Daisy Larios '07 has been named one of 18 winners of the Luce Scholars Program for 2011-2012. A history major, she is the 14th Luce Scholar from Occidental College since this prestigious award was initiated in 1974, and the College's third winner in three years.
Only three nominating institutions have had Luce Scholars for the last three years--Yale, Columbia, and Occidental. Jeremy Jangord '05, an artist working in the field of photography, spent his Luce year in Tokyo. Claire Markgraf '06 is currently at the Chinese Academy of Social Science in Beijing working in the field of urban redevelopment.
Like other Scholars honored by the Henry Luce Foundation, Larios will be placed in a major Asian city, connected to important institutions and people in her areas of interest, and given a year of financial and administrative support to cultivate her career. In Larios' case, that will be in libraries/archives, in line with her current job as the career and information services library assistant for Drexel University's Hagerty Library, where she co-founded the LibVid Awards blog with her colleagues. She will complete her master's in Library and Information Science (MLIS) degree at Drexel this June.
Larios hopes to be placed in Seoul. "South Korea has modernized at an incredibly rapid rate, and the speed and reach of their Internet far surpasses that of the U.S. At the same time, the government just opened a brand new National Digital Library and has announced the building of hundreds of new public libraries throughout the country," she said. "Exposure to the culture and environment that promotes this national prioritization of libraries and information would be fascinating and inspiring all in one breath."
"This is an extremely prestigious award. Daisy joins a very select group of leaders, each in their own career fields, and will have many opportunities to meet professionals in her field throughout Asia," said Dale Wright, professor of religious studies and chair of the Luce Scholars Program on campus.
A native of Inglewood, Larios was selected as a 2009 Spectrum Scholar by the American Library Assn., and is currently organizing an upcoming fundraiser for the Spectrum Scholarship program. She came to libraries by way of the Mellon Library Recruitment Program, a grant-funded program that awarded her an undergraduate internship experience, a post-baccalaureate Fellow position at Swarthmore College, and a graduate school scholarship. Her experience in the Getty Multicultural Internship Program after her sophomore year at Occidental also provided an initial entryway into the world of museums, libraries, and archives.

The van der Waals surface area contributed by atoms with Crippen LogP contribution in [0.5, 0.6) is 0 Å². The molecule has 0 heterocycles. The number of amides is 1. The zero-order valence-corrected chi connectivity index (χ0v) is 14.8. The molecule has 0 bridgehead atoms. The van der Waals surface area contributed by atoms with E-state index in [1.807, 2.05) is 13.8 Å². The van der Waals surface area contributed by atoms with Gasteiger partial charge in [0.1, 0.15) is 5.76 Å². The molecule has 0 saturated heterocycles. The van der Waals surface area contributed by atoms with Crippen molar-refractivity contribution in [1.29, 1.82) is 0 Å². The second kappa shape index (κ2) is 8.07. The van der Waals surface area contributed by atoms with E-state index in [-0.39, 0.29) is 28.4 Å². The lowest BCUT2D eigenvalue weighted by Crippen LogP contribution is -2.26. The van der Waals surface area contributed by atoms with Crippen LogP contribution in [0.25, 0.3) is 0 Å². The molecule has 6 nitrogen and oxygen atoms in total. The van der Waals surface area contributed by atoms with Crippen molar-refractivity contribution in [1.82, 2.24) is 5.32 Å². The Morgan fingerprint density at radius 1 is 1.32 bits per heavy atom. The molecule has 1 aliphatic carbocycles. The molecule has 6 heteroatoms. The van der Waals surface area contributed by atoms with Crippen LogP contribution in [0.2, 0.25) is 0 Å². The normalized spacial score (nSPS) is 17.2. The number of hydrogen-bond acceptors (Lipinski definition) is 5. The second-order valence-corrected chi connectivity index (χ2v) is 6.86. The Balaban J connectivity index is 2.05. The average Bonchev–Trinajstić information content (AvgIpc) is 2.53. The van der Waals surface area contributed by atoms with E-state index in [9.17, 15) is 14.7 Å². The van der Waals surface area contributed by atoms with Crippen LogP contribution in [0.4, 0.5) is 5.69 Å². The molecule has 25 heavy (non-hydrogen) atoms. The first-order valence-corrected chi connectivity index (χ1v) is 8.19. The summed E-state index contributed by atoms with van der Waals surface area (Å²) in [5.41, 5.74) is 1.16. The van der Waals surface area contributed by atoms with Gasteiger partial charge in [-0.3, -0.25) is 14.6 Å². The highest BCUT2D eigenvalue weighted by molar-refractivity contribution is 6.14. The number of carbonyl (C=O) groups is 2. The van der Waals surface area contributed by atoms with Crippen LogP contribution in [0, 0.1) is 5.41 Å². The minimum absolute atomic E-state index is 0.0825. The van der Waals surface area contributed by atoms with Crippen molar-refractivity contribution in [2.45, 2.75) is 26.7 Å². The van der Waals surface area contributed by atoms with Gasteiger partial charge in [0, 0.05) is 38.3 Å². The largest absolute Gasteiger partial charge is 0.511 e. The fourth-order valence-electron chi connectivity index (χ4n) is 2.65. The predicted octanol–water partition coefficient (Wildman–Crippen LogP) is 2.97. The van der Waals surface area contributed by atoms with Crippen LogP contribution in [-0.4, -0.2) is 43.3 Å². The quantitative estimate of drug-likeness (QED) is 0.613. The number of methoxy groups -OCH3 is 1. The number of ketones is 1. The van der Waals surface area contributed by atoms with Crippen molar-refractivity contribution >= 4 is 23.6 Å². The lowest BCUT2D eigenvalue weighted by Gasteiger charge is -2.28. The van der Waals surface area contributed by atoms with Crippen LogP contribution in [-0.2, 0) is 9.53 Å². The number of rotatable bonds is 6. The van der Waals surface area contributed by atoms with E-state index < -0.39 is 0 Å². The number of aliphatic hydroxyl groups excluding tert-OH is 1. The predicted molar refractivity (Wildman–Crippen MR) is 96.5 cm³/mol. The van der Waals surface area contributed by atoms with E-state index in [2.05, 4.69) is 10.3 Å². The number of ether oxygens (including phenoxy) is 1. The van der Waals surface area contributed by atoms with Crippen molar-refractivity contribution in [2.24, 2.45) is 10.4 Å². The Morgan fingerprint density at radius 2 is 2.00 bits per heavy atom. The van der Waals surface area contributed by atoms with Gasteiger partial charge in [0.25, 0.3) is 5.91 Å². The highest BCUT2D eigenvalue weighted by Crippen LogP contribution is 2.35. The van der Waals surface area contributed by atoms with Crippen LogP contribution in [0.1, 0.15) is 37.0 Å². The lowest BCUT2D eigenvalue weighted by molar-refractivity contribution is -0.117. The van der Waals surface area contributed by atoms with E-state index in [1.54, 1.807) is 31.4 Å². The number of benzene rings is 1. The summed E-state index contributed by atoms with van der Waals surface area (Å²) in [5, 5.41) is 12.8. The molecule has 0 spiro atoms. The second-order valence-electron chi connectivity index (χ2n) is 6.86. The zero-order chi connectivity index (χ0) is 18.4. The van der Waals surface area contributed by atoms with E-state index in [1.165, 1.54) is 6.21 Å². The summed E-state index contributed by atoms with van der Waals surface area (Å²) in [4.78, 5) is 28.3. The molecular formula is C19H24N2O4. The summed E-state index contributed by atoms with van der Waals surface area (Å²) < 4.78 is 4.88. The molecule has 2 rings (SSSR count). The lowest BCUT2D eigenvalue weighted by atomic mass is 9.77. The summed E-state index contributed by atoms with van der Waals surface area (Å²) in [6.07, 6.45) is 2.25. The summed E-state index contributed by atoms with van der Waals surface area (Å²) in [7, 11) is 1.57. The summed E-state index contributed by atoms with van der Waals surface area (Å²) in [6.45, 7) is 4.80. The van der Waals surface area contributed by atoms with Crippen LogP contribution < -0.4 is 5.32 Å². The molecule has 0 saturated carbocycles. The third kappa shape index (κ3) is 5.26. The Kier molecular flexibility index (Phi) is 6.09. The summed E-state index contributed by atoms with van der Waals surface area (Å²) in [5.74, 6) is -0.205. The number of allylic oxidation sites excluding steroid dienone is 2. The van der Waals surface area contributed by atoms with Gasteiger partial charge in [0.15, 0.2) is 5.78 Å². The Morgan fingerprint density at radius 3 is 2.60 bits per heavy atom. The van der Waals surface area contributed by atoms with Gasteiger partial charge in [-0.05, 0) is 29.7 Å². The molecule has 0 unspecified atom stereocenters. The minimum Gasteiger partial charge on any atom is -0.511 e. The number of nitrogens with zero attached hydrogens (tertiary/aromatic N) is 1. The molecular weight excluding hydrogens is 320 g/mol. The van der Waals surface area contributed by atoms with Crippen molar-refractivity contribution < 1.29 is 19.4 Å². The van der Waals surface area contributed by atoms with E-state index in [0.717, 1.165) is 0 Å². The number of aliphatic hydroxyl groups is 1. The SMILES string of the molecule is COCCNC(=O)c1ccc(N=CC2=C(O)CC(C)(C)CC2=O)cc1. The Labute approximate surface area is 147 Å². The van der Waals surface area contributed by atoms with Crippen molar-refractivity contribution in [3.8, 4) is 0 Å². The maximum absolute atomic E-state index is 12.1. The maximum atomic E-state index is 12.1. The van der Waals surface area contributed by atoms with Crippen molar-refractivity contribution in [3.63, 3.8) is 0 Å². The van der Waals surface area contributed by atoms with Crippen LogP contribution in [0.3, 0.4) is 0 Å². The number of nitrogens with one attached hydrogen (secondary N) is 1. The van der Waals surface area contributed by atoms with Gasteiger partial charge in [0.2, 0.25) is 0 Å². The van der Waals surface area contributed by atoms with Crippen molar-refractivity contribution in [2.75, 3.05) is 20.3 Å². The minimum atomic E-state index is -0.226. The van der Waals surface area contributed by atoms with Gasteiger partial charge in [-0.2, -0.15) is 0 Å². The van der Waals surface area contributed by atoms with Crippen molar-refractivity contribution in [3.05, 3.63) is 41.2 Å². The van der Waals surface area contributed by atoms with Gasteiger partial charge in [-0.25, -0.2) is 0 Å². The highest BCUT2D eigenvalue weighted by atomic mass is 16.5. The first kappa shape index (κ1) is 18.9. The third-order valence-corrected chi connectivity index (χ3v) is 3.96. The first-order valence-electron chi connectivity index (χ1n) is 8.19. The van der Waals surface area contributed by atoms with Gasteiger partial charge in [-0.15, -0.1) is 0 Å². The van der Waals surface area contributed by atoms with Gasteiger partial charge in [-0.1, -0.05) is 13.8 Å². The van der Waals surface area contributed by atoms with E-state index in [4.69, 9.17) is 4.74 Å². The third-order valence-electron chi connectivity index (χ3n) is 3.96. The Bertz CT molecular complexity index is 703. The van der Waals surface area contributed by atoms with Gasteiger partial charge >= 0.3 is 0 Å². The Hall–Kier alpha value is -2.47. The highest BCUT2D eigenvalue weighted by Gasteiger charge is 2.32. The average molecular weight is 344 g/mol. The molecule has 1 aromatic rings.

The selection of the 18 Luce Scholars for 2011-2012 concludes a rigorous interview process that began in November 2010 with the nomination of 151 candidates by 67 top colleges and universities. Their placements in Asia will be confirmed in May. The new Luce Scholars will undertake intensive summer language training in their individual placement country in Asia, following orientation in New York and San Francisco in late June.
The purpose of the Luce Scholars Program is to increase awareness of Asia among future leaders in American society. Luce Scholars have backgrounds in virtually all fields--other than Asian studies--including medicine, the arts, business, law, science, environmental studies, and journalism.
Because of its historic Presbyterian roots, Occidental's orientation toward Asia is a longstanding tradition. As early as 1910, when Ki Rhee Lee became the College's first Asian American graduate, almost 10 percent of alumni had foreign addresses, including China and Korea, nearly all reflecting missionary service. In 1916, Occidental hired its first Asian faculty member, K.S. Inui, to teach Japanese history, and entered into its first overseas study program with Hang Chou Christian College. Asian studies was first offered as a major at Occidental in 1991.